Cookie policy: This site uses cookies to simplify and improve your usage and experience of this website. Cookies are small text files stored on the device you are using to access this website. For more information on how we use and manage cookies please take a look at our privacy and cookie policies. Your privacy is important to us and our policy is to neither share nor sell your personal information to any external organisation or party; nor to use behavioural analysis for advertising to you.

Leicester butts in with a linguistic claim to fame

The Oxford English Dictionary describes it as "an act of exposing one's buttocks" and cites its earliest published use as 1990, writes Tony Tysome.

But researchers for the BBC television programme Balderdash and Piffle have traced the first written record of the word "moonie" back to three years earlier, at Leicester University.

Researchers tipped off by Leicester alumni were able to confirm that the first known use of the word in print appeared in the Leicester student newspaper Ripple , on November 13, 1987.

A notice in the newspaper's Rag Week edition advertises the services of "The Moonie Squad", adding: "For a payment of £3, the bare cheeked boys return to horrify you with their behinds."

Although it is clear that the word was in common use long before the 1980s, no earlier written record has so far been found.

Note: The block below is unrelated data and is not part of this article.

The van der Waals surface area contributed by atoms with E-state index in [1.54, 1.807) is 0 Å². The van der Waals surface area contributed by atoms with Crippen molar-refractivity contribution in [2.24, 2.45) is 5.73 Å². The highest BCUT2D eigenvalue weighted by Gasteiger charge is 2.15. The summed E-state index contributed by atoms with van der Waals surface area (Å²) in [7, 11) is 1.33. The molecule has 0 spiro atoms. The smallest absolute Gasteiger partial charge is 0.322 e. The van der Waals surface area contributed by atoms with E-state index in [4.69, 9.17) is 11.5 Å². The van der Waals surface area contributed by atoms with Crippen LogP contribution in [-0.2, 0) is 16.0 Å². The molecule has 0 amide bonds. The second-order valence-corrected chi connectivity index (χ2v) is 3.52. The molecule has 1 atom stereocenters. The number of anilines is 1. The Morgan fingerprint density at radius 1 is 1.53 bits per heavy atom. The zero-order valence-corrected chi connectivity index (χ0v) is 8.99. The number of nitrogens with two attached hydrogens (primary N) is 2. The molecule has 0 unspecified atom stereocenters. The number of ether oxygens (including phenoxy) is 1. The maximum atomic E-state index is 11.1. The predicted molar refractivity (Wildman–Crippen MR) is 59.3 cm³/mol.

The OED , which uses a different preferred spelling of the word, refers to an extract from Anthony Beevor's Inside the British Army , published in 1990, which describes a sapper captain's anger over one of his officers being "busted for doing a moony" in front of a barmaid. The dictionary entry will be amended in the light of the Leicester discovery.

Ripple 's current editor, Aaron Porter, an English literature student, said he was "delighted" that the newspaper had made a verifiable contribution to the variety and vitality of the English language.

"It is nice to find that we have helped give the word, although humorous, some recognition," he said.

"I take the Oxford English Dictionary as my personal gospel, so I would see no problem now with using the word in an essay," Mr Porter added.

A spokesman for Leicester, which is the base for the national English Association, said: "It is pleasing that the students have continued adding to the richness of the English language."

Leicester's linguistic claim to fame will feature in BBC Two's next screening of Balderdash and Piffle , on Sunday.

  • Print
  • Share
  • Save
  • Print
  • Share
  • Save
Jobs